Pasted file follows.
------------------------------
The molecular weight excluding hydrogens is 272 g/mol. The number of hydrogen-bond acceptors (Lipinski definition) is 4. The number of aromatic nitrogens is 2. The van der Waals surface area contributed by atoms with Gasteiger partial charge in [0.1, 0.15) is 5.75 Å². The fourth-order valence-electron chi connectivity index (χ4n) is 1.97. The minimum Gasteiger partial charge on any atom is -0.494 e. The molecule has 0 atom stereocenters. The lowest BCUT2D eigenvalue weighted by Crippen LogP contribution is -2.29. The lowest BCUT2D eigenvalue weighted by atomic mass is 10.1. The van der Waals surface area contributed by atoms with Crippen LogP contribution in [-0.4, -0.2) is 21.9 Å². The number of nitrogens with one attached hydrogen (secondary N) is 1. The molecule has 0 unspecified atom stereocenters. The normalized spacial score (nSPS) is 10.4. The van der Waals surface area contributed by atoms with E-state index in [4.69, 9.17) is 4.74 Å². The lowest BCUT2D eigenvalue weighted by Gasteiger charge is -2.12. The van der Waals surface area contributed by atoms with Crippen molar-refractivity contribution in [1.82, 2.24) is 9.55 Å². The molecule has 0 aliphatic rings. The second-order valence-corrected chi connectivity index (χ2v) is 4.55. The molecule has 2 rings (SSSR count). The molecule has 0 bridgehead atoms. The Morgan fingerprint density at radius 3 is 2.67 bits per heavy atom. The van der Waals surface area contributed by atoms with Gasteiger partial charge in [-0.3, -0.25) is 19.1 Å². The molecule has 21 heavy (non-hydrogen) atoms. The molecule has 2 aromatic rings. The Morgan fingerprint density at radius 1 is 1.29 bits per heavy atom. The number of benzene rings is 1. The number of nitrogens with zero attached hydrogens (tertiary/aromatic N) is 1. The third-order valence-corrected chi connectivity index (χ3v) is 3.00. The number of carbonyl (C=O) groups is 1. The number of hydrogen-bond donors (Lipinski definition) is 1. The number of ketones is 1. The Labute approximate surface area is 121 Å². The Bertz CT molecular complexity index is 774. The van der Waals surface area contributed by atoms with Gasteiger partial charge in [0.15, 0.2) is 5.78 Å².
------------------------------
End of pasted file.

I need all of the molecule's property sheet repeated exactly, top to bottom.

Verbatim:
The molecular weight excluding hydrogens is 272 g/mol. The number of hydrogen-bond acceptors (Lipinski definition) is 4. The number of aromatic nitrogens is 2. The van der Waals surface area contributed by atoms with Gasteiger partial charge in [0.1, 0.15) is 5.75 Å². The fourth-order valence-electron chi connectivity index (χ4n) is 1.97. The minimum Gasteiger partial charge on any atom is -0.494 e. The molecule has 0 atom stereocenters. The lowest BCUT2D eigenvalue weighted by Crippen LogP contribution is -2.29. The lowest BCUT2D eigenvalue weighted by atomic mass is 10.1. The van der Waals surface area contributed by atoms with Crippen LogP contribution in [-0.4, -0.2) is 21.9 Å². The number of nitrogens with one attached hydrogen (secondary N) is 1. The molecule has 0 unspecified atom stereocenters. The normalized spacial score (nSPS) is 10.4. The van der Waals surface area contributed by atoms with E-state index in [4.69, 9.17) is 4.74 Å². The lowest BCUT2D eigenvalue weighted by Gasteiger charge is -2.12. The van der Waals surface area contributed by atoms with Crippen molar-refractivity contribution in [1.82, 2.24) is 9.55 Å². The molecule has 0 aliphatic rings. The second-order valence-corrected chi connectivity index (χ2v) is 4.55. The molecule has 2 rings (SSSR count). The molecule has 0 bridgehead atoms. The Morgan fingerprint density at radius 3 is 2.67 bits per heavy atom. The van der Waals surface area contributed by atoms with Gasteiger partial charge in [-0.3, -0.25) is 19.1 Å². The molecule has 21 heavy (non-hydrogen) atoms. The molecule has 2 aromatic rings. The Morgan fingerprint density at radius 1 is 1.29 bits per heavy atom. The number of benzene rings is 1. The number of nitrogens with zero attached hydrogens (tertiary/aromatic N) is 1. The third-order valence-corrected chi connectivity index (χ3v) is 3.00. The number of carbonyl (C=O) groups is 1. The number of hydrogen-bond donors (Lipinski definition) is 1. The number of ketones is 1. The Labute approximate surface area is 121 Å². The Bertz CT molecular complexity index is 774. The van der Waals surface area contributed by atoms with Gasteiger partial charge in [0.15, 0.2) is 5.78 Å².